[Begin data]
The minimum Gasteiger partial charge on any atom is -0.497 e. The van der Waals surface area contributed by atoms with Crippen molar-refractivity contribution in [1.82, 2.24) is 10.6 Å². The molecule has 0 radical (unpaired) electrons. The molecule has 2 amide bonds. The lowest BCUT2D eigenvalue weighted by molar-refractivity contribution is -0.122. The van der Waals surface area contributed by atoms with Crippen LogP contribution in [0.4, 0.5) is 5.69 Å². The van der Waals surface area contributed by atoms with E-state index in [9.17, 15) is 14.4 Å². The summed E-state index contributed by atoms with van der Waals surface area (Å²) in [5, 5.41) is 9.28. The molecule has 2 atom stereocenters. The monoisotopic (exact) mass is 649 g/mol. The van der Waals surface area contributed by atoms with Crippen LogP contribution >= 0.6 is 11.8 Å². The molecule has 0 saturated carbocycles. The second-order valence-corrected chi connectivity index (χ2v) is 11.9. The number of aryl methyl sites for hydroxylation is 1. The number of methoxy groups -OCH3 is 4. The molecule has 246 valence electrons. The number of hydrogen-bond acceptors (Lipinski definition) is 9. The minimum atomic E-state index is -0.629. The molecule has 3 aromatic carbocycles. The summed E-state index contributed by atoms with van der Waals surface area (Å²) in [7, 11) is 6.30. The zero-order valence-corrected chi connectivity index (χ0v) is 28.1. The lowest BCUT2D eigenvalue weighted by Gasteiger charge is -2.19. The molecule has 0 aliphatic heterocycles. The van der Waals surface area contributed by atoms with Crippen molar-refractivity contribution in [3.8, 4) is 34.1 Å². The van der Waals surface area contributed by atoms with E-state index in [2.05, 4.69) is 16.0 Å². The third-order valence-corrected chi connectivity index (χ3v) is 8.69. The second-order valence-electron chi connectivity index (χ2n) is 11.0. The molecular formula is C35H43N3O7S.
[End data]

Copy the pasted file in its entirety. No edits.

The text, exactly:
The minimum Gasteiger partial charge on any atom is -0.497 e. The van der Waals surface area contributed by atoms with Crippen molar-refractivity contribution in [1.82, 2.24) is 10.6 Å². The molecule has 0 radical (unpaired) electrons. The molecule has 2 amide bonds. The lowest BCUT2D eigenvalue weighted by molar-refractivity contribution is -0.122. The van der Waals surface area contributed by atoms with Crippen LogP contribution in [0.4, 0.5) is 5.69 Å². The van der Waals surface area contributed by atoms with E-state index in [9.17, 15) is 14.4 Å². The summed E-state index contributed by atoms with van der Waals surface area (Å²) in [5, 5.41) is 9.28. The molecule has 2 atom stereocenters. The monoisotopic (exact) mass is 649 g/mol. The van der Waals surface area contributed by atoms with Crippen LogP contribution >= 0.6 is 11.8 Å². The molecule has 0 saturated carbocycles. The second-order valence-corrected chi connectivity index (χ2v) is 11.9. The number of aryl methyl sites for hydroxylation is 1. The number of methoxy groups -OCH3 is 4. The molecule has 246 valence electrons. The number of hydrogen-bond acceptors (Lipinski definition) is 9. The minimum atomic E-state index is -0.629. The molecule has 3 aromatic carbocycles. The summed E-state index contributed by atoms with van der Waals surface area (Å²) in [7, 11) is 6.30. The zero-order valence-corrected chi connectivity index (χ0v) is 28.1. The lowest BCUT2D eigenvalue weighted by Gasteiger charge is -2.19. The molecule has 0 aliphatic heterocycles. The van der Waals surface area contributed by atoms with Crippen molar-refractivity contribution in [3.8, 4) is 34.1 Å². The van der Waals surface area contributed by atoms with E-state index in [2.05, 4.69) is 16.0 Å². The third-order valence-corrected chi connectivity index (χ3v) is 8.69. The second-order valence-electron chi connectivity index (χ2n) is 11.0. The molecular formula is C35H43N3O7S.